Paraganglioma Presenting as a Nasal Septal Mass: Case Report and Literature Review.
Paragangliomas are rare, slow-growing neuroendocrine tumors arising from cells of neural crest origin. They typically originate from the adrenal gland, but occur extraadrenally in 5-10% of cases . In the head and neck region, paragangliomas make up only 0.6% of all tumors, most commonly in the carotid body and jugular-tympanic regions [1-3]. Though rare, there are few reported cases of paragangliomas arising in the nasal cavity and paranasal sinuses [4-8]. To our knowledge, there has only been one previously reported case of a paraganglioma originating from the nasal septum .
2. Case Report
A 70-year-old female complaining of persistent nasal congestion and obstruction presented to our clinic for evaluation. She denied any headache or epistaxis. Nasal endoscopy was performed which showed a posterior septal mass approaching the sphenoid sinuses bilaterally and partially obstructing the view of the nasopharynx. The overlying mucosa was intact except for a small area superiorly which showed a soft granulomatous mass protruding into the left nasal cavity.
The patient was taken to the operating room for septoplasty with biopsy of the mass at an outside institution. Microscopic examination of the biopsy specimen demonstrated clusters of epithelioid-appearing cells separated by bands of fibrillary stroma. The epithelioid cells were noted to have abundant amphophilic cytoplasm, uniform, rounded nuclei with "salt and pepper" chromatin, and small nucleoli. No mitotic activity, invasion, necrosis, or calcification was seen. Immunohistochemical staining demonstrated positivity for neuron-specific enolase (NSE), chromogranin A, synaptophysin, and CD56 cell markers within the epithelioid cells. Fibrillary cells were positive for NSE, chromogranin A, S-100, glial fibrillary acid protein (GFAP), and CD56 cell markers. Based on the histological appearance and immunohistochemical staining, a diagnosis of paraganglioma was made.
The patient was referred to our institution for further management. Preoperative CT imaging showed a smoothly marginated, soft tissue density mass centered at the posterior nasal septum with extension into the nasopharynx and bulging into the right sphenoid sinus (Figure 1). Severe thinning and smooth remodeling of the anterior wall of the sphenoid sinus and anterior clivus were seen. MRI imaging demonstrated hyperintense signaling of the mass on T1weighted images with a peripheral rim of hypointense signaling on T2-weighted imaging suggestive of a capsule.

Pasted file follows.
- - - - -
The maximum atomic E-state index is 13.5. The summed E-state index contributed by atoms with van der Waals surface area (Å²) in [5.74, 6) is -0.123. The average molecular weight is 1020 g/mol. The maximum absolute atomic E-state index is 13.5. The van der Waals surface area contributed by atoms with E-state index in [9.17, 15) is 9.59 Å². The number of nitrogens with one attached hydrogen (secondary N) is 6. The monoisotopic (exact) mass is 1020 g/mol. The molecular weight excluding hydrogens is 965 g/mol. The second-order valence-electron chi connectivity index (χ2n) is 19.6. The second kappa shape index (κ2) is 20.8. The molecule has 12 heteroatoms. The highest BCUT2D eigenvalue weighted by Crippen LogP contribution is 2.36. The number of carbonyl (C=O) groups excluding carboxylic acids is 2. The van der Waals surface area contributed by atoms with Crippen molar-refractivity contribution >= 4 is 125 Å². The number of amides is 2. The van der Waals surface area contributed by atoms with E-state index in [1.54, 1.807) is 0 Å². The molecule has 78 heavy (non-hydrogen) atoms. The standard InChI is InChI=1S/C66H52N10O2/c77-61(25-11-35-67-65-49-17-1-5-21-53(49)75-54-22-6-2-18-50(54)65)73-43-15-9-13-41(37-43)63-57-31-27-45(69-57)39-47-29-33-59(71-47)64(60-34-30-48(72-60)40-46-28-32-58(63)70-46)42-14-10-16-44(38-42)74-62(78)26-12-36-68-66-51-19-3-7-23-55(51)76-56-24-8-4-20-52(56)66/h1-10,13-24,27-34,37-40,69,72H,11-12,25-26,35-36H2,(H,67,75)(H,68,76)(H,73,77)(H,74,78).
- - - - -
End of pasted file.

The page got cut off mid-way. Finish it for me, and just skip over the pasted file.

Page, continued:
An endoscopic resection of the mass was performed. Intraoperatively, a large mass was seen in the posterior aspect of the septum, bulging into the bilateral nasal cavities and extending into the sphenoid sinuses (Figure 2). Erosion of the bone of the rostrum and anterior face of the sphenoid were also seen. Complete resection of the mass was achieved through a posterior septectomy and bilateral sphenoidotomy with tissue removal. Postoperative histologic analysis of the specimen was consistent with a paraganglioma (Figure 3).
The patient has been symptom free without local recurrence 3 months following tumor resection.
Paragangliomas arising from the nasal cavity and nasal sinuses are extremely rare. Only 48 total cases of paragangliomas occurring in the nasal cavity or paranasal sinuses have been reported to date, occurring in patients with ages ranging between 8 and 89 years old, with an average age of 49 years old. These tumors are slightly more prevalent amongst females (60.4%). Twelve were reported to be malignant in nature, demonstrating either intracranial extension or metastasis to the cervical lymph nodes, brain, and bone. These masses were most frequently reported to originate from the ethmoid sinuses, middle turbinate, and maxillary sinuses. Other less common locations of origin reported include the superior and inferior turbinates, and the sphenoid and frontal sinuses. To the best of our knowledge, there has only been one other reported case of a paraganglioma originating from the nasal septum (Table 1) .
The most commonly reported symptoms included nasal obstruction, headache, and recurrent epistaxis. The vast majority of reported cases were functionally inactive, with no evidence of catecholamine or adrenocorticotropic hormone (ACTH) secretion. However, there have been a few reported cases of metabolically active tumors secreting ACTH and catecholamines, causing hypertension and other cushingoid features in the affected patient [12, 13, 30]. As such, testing for catecholamine and metanephrines is recommended in symptomatic patients [29, 33].
The origin of paragangliomas in the nasal cavity and paranasal sinuses remains unclear. Although paraganglionic tissue has never been demonstrated in the nasal cavity, a wider distribution ofparaganglionic tissue is thought to exist in fetuses and neonates, degenerating after birth [42, 43]. Some authors have suggested that the migration of these embryonic paraganglionic cells accounts for the occurrence of paragangliomas in areas with no known paraganglionic tissue like the nasal cavity [13,29,42,44]. Additionally, it has been shown that paraganglionic tissue exists around the terminal portion of the maxillary artery in infants and could possibly represent a point of origin for paragangliomas in the nasal cavity due to its anatomic proximity [19, 45]. Others have suggested that the paraganglionic tissue may exist in the pterygopalatine fossa due to the close relationship of paraganglionic tissue with arteries and cranial nerves [18, 19, 22].